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When in London last week, we had time to pop into the British Museum, after our visit to Magna Carta.

We didn't have a lot of time, so we didn't go into any of the (ticketed) special exhibitions, as we would not have had time to take advantage of them, but we did pop in to see the Meroë Head of Augustus, which is being specially featured at present.


It is a life-sized bronze of the head of the Emperor Augustus, dating to around 27-25 BCE, and discovered in what is now Sudan, in 1910.


Apparently this type of bust was sent to all corners of the Empire.


This particular one was part of the spoils of war when, in 25 BCE a Kushite army made a successful raid on the borders of Roman Egypt, captures the bronze and buried it under the steps of their victory monument in order that everyone who visited the monument could trample on Augustus's decapitated head . .  As you do!


As you can see, it still has the original eyes, made of coloured glass paste, for the irises, surrounded by a copper ring, and set into polished stone. There are even the remains of his (copper) eyelashes.


It is a beautiful piece, and there is something haunting about seeing Augustus staring out from 2,000 years of history. (According to the museum's display, the same bust continued to be used throughout his reign, so although he was probably in his 30s when it was originally made, his image wasn't changed, so Augustus at 76 was still represented throughout the Empire by portraits of his 30(ish) year old self.


Maybe next time I visit the museum I shall have to make time to look at more of their Roman collection, to see who else I can find.

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When I booked to see Neil Gaiman and Tori Amos at the British Library, I saw that there was another event, involving Dave McKean performing some of his own music, and happily there were 2 performances, one on Friday evening, and one on Saturday evening, so I was able to book for the Saturday without having to book a day off work.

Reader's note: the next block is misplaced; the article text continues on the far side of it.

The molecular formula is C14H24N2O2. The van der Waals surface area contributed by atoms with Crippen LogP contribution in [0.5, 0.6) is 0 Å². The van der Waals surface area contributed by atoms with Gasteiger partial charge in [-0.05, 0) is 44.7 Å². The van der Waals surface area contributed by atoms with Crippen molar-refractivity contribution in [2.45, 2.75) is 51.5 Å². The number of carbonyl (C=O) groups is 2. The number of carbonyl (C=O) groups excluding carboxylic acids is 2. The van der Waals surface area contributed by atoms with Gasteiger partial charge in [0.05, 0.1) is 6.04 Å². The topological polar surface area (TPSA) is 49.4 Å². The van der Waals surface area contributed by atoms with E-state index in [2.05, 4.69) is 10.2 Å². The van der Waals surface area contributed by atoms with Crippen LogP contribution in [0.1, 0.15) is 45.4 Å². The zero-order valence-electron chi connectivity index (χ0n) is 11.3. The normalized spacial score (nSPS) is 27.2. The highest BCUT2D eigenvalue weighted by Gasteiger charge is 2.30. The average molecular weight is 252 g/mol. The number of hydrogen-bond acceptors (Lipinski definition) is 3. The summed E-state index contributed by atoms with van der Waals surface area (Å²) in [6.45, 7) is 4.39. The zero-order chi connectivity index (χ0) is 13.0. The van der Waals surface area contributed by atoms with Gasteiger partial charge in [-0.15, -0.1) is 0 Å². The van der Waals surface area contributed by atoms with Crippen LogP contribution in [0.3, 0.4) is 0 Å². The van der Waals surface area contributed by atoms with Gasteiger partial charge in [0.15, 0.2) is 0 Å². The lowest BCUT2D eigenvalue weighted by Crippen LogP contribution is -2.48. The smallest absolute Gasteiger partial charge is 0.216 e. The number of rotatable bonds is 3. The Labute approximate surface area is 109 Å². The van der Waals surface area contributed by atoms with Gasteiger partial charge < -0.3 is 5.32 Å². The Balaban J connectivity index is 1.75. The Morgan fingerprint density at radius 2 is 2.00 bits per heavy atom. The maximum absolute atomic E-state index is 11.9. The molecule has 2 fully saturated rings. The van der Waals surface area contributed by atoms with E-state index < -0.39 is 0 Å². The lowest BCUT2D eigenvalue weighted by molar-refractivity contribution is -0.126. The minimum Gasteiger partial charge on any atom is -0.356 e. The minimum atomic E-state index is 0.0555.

I got a train up to London, around midday on Saturday. The Dave McKean event wasn't until 6.30, so I had a few hours in London, and I decided to go to a museum I've not previously visited, The Foundling Museum, which is close to the British Library.


The museum is on the site of Thomas Coram's original Foundling Hospital - Coram was a sea captain, who became appalled at the sight of children abandoned and dying on the streets of London, and who campaigned to get a Royal Charter in order to set up a foundling hospital. He wasn't particularly well connected, and it took him 17 years to get what he needed, but he got his Royal Charter signed by George II in 1739, and founded a ' Hospital for the Maintenance and Education of Exposed and Deserted Young Children'


The hospital was so popular that they had to introduce an application process, and parents were encouraged to leave a token to allow them to identify their child if they were ever able to return to reclaim them.

The museum has a lot of the tokens on view - some serve to illustrate how poor the parents were - there are little twists of ribbon, beads, even playing cards. There are also more distinctive tokens - a bone fish (probably a gambling token) and a medallion which was a season ticket for Vauxhall pleasure gardens.


The children were given new names when they were admitted, and (if not reclaimed by their parents) were apprenticed once they became old enough, with a view to them becoming productive members of society.


Coram may not have started with much in the way of influence or connections, but he managed to achieve both - William Hogarth became a Governor of the hospital, and designed its coat of arms, and the original uniforms, as well as donating art works.


Handel supported it, conducting charity concerts, including performances of his 'Messiah' Oratorio there, to benefit the hospital, and remembering it in his will.


As well as information and exhibits relating to the history of the hospital, the museum has a lot of art - the current displays include copies of Hogarth's Rake's Progress' etchings, together with modern interpretations and reflections of similar themes, by David Hockney, Yinka Shonibare, Jessie Brennan and Grayson Perry.


It made for an interesting, thought-provoking, and occasionally heart-breaking afternoon.


The Coram organisation still works with children and  their families, although they no longer run children's homes directly. And the museum is well worth visiting, if you have the opportunity.

Vikings

May. 17th, 2014 06:32 pm